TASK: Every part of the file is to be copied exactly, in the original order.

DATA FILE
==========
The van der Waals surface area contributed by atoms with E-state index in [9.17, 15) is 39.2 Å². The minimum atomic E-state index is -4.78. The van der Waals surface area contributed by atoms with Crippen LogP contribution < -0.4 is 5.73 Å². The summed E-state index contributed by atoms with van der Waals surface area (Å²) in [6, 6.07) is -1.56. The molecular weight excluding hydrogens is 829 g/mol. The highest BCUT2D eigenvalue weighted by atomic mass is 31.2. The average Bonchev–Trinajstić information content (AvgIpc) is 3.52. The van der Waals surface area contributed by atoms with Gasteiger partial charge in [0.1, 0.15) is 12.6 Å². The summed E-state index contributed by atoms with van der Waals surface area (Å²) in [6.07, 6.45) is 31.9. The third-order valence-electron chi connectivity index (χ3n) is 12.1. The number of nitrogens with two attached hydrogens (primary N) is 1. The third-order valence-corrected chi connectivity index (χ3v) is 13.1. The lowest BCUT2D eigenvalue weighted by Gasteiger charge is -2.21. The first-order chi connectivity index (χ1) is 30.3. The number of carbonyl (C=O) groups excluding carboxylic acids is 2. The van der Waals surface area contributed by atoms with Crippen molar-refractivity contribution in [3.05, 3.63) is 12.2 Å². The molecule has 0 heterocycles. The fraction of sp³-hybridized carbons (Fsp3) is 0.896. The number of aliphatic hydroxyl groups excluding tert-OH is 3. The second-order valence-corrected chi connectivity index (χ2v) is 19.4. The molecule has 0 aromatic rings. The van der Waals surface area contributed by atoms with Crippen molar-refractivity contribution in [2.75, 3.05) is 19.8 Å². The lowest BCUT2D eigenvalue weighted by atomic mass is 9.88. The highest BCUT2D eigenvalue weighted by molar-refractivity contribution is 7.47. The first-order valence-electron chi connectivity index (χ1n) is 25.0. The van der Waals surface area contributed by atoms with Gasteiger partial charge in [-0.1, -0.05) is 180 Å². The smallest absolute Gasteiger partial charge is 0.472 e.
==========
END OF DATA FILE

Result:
The van der Waals surface area contributed by atoms with E-state index in [9.17, 15) is 39.2 Å². The minimum atomic E-state index is -4.78. The van der Waals surface area contributed by atoms with Crippen LogP contribution < -0.4 is 5.73 Å². The summed E-state index contributed by atoms with van der Waals surface area (Å²) in [6, 6.07) is -1.56. The molecular weight excluding hydrogens is 829 g/mol. The highest BCUT2D eigenvalue weighted by atomic mass is 31.2. The average Bonchev–Trinajstić information content (AvgIpc) is 3.52. The van der Waals surface area contributed by atoms with Gasteiger partial charge in [0.1, 0.15) is 12.6 Å². The summed E-state index contributed by atoms with van der Waals surface area (Å²) in [6.07, 6.45) is 31.9. The third-order valence-electron chi connectivity index (χ3n) is 12.1. The number of nitrogens with two attached hydrogens (primary N) is 1. The third-order valence-corrected chi connectivity index (χ3v) is 13.1. The lowest BCUT2D eigenvalue weighted by Gasteiger charge is -2.21. The first-order chi connectivity index (χ1) is 30.3. The number of carbonyl (C=O) groups excluding carboxylic acids is 2. The van der Waals surface area contributed by atoms with Crippen molar-refractivity contribution in [3.05, 3.63) is 12.2 Å². The molecule has 0 heterocycles. The fraction of sp³-hybridized carbons (Fsp3) is 0.896. The number of aliphatic hydroxyl groups excluding tert-OH is 3. The second-order valence-corrected chi connectivity index (χ2v) is 19.4. The molecule has 0 aromatic rings. The van der Waals surface area contributed by atoms with Crippen molar-refractivity contribution in [2.75, 3.05) is 19.8 Å². The lowest BCUT2D eigenvalue weighted by atomic mass is 9.88. The highest BCUT2D eigenvalue weighted by molar-refractivity contribution is 7.47. The first-order valence-electron chi connectivity index (χ1n) is 25.0. The van der Waals surface area contributed by atoms with Gasteiger partial charge in [-0.1, -0.05) is 180 Å². The smallest absolute Gasteiger partial charge is 0.472 e.